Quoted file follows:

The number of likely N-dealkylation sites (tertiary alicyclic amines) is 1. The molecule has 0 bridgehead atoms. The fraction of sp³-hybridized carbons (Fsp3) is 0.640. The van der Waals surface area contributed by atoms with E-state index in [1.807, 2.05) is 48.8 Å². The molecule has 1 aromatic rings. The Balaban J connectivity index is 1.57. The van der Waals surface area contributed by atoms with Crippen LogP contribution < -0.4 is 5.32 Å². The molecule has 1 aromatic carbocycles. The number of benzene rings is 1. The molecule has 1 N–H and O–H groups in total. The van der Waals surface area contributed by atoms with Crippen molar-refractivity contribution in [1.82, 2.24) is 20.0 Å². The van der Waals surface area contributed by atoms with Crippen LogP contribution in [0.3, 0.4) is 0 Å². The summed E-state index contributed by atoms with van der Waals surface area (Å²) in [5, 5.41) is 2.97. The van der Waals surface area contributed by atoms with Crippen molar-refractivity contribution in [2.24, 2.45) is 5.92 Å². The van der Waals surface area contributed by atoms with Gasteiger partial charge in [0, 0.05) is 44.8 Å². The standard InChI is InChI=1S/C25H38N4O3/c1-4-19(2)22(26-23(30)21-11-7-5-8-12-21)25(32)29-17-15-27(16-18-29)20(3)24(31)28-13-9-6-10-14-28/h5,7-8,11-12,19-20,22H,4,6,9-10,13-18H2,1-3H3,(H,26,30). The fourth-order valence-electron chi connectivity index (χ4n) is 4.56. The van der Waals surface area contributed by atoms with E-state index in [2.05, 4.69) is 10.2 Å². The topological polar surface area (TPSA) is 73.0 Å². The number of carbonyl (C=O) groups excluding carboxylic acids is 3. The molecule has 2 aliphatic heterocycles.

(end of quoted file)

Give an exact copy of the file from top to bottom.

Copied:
The number of likely N-dealkylation sites (tertiary alicyclic amines) is 1. The molecule has 0 bridgehead atoms. The fraction of sp³-hybridized carbons (Fsp3) is 0.640. The van der Waals surface area contributed by atoms with E-state index in [1.807, 2.05) is 48.8 Å². The molecule has 1 aromatic rings. The Balaban J connectivity index is 1.57. The van der Waals surface area contributed by atoms with Crippen LogP contribution < -0.4 is 5.32 Å². The molecule has 1 aromatic carbocycles. The number of benzene rings is 1. The molecule has 1 N–H and O–H groups in total. The van der Waals surface area contributed by atoms with Crippen molar-refractivity contribution in [1.82, 2.24) is 20.0 Å². The van der Waals surface area contributed by atoms with Crippen LogP contribution in [0.3, 0.4) is 0 Å². The summed E-state index contributed by atoms with van der Waals surface area (Å²) in [5, 5.41) is 2.97. The van der Waals surface area contributed by atoms with Crippen molar-refractivity contribution in [2.24, 2.45) is 5.92 Å². The van der Waals surface area contributed by atoms with Gasteiger partial charge in [0, 0.05) is 44.8 Å². The standard InChI is InChI=1S/C25H38N4O3/c1-4-19(2)22(26-23(30)21-11-7-5-8-12-21)25(32)29-17-15-27(16-18-29)20(3)24(31)28-13-9-6-10-14-28/h5,7-8,11-12,19-20,22H,4,6,9-10,13-18H2,1-3H3,(H,26,30). The fourth-order valence-electron chi connectivity index (χ4n) is 4.56. The van der Waals surface area contributed by atoms with E-state index in [2.05, 4.69) is 10.2 Å². The topological polar surface area (TPSA) is 73.0 Å². The number of carbonyl (C=O) groups excluding carboxylic acids is 3. The molecule has 2 aliphatic heterocycles.